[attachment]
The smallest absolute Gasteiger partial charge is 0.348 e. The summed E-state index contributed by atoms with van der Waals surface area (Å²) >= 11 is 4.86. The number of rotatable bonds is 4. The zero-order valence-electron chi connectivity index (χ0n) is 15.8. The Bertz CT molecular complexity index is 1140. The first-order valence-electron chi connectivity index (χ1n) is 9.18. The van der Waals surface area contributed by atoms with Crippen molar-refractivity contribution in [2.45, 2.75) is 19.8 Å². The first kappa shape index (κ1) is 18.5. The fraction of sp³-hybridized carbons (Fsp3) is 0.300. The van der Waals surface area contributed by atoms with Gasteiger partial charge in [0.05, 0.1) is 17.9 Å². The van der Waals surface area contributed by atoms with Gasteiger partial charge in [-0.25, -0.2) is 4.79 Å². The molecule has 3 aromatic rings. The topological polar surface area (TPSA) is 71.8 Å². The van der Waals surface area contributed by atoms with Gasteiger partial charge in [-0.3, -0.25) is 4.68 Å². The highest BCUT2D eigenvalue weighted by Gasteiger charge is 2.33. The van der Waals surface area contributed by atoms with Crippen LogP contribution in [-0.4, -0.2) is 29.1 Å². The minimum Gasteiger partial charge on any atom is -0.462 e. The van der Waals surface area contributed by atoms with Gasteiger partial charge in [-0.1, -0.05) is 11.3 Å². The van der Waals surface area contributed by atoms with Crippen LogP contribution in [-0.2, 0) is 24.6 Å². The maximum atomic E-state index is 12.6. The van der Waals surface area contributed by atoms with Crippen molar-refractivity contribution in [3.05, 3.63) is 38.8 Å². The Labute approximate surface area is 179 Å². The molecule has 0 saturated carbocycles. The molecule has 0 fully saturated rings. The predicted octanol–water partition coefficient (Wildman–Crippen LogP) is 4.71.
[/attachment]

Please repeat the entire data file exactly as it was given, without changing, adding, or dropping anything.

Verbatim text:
The smallest absolute Gasteiger partial charge is 0.348 e. The summed E-state index contributed by atoms with van der Waals surface area (Å²) >= 11 is 4.86. The number of rotatable bonds is 4. The zero-order valence-electron chi connectivity index (χ0n) is 15.8. The Bertz CT molecular complexity index is 1140. The first-order valence-electron chi connectivity index (χ1n) is 9.18. The van der Waals surface area contributed by atoms with Crippen molar-refractivity contribution in [2.45, 2.75) is 19.8 Å². The first kappa shape index (κ1) is 18.5. The fraction of sp³-hybridized carbons (Fsp3) is 0.300. The van der Waals surface area contributed by atoms with Gasteiger partial charge in [0.05, 0.1) is 17.9 Å². The van der Waals surface area contributed by atoms with Gasteiger partial charge in [-0.25, -0.2) is 4.79 Å². The molecule has 3 aromatic rings. The topological polar surface area (TPSA) is 71.8 Å². The van der Waals surface area contributed by atoms with Gasteiger partial charge in [-0.3, -0.25) is 4.68 Å². The highest BCUT2D eigenvalue weighted by Gasteiger charge is 2.33. The van der Waals surface area contributed by atoms with Crippen LogP contribution in [-0.4, -0.2) is 29.1 Å². The minimum Gasteiger partial charge on any atom is -0.462 e. The van der Waals surface area contributed by atoms with Gasteiger partial charge in [-0.1, -0.05) is 11.3 Å². The van der Waals surface area contributed by atoms with Crippen LogP contribution in [-0.2, 0) is 24.6 Å². The maximum atomic E-state index is 12.6. The van der Waals surface area contributed by atoms with Crippen molar-refractivity contribution in [3.05, 3.63) is 38.8 Å². The Labute approximate surface area is 179 Å². The molecule has 0 saturated carbocycles. The molecule has 0 fully saturated rings. The predicted octanol–water partition coefficient (Wildman–Crippen LogP) is 4.71.